Considering each type of constraint violation as an objective, this methodology can be analysed as a multi-objective search technique. Effectively, what is happening is that out of the objective functions being regarded, the most challenging to improve are identified. Then, their weights, λi , are updated to help the search move towards non-dominated solutions that improve these objectives’ performance, even if the total sum of the effective violations increases.

In ALNS, the local search is based on different neighbourhood structures. In each iteration, a neighbourhood structure, n, is selected based on a probability vector, p, and a local search is conducted. If a better solution is found, it replaces the bestknown solution. Let us note that we use an augmented objective function adapted from GLS procedures, f ′ (s). Then, based on the current solution characteristics and the previous successes of searches in each neighbourhood, the probability vector, p, is updated. The general algorithm framework is presented in Algorithm 5.

To implement ALNS, it is necessary to define the set of neighbourhood structures, N, the procedure for updating the probability vector, p, and the stopping criterion. We established six main neighbourhood structures, which we named: worst slot, worst curriculum, worst professor, worst room type, different day, and precedence neighbourhoods. Moreover, each of them has two sub-types, named swap and non-swap. In each neighbourhood, a lecture is selected, and then, in the swap sub-type, its time slot is swapped with another lecture, and in the non-swap sub-type, it is randomly assigned to another time slot.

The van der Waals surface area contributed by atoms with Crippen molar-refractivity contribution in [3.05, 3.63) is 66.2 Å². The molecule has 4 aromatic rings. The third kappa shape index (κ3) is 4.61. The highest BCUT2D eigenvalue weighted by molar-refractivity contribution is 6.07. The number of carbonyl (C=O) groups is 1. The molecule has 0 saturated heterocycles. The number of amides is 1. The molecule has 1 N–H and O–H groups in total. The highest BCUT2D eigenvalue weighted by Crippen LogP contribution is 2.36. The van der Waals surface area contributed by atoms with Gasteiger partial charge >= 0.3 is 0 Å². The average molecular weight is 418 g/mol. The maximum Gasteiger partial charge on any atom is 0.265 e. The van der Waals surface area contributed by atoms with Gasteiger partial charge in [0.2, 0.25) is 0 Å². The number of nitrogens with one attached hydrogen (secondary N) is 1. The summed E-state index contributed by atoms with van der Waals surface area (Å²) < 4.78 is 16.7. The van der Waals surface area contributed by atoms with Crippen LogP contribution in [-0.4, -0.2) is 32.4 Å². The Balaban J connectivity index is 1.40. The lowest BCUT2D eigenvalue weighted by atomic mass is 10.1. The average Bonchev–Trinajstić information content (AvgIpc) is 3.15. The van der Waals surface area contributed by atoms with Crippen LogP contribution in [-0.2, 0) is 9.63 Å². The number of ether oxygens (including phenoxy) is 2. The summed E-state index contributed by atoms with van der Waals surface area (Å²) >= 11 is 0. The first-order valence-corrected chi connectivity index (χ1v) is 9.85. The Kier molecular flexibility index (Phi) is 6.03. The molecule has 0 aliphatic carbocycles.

The neighbourhoods follow a general framework that can be applied to each type of constraint violation. The first step is randomly selecting a lecture potentially causing violations. Then, either an adequate new time slot or an adequate swap lecture is randomly assigned. This adequacy is assessed based on the type of violation being caused. This general framework is presented in Figure 4.

Fig. 4: Neighbourhood structures general framework.

Specifically, each neighbourhood structure operates in the following manner:

In VNS, whenever local optima are identified, a shaking phase is used to move to different areas of the solution space. In our meta-heuristic, such a shaking phase is conducted if no improvement moves are found after a certain number of feature penalty updates are made. This shaking phase functions similarly to the ALNS algorithm, but every move is accepted instead of only those which introduce improvements. This phase is stopped after a number of iterations, S3. It is presented in Algorithm 7.

This paper is available on arxiv under CC 4.0 license.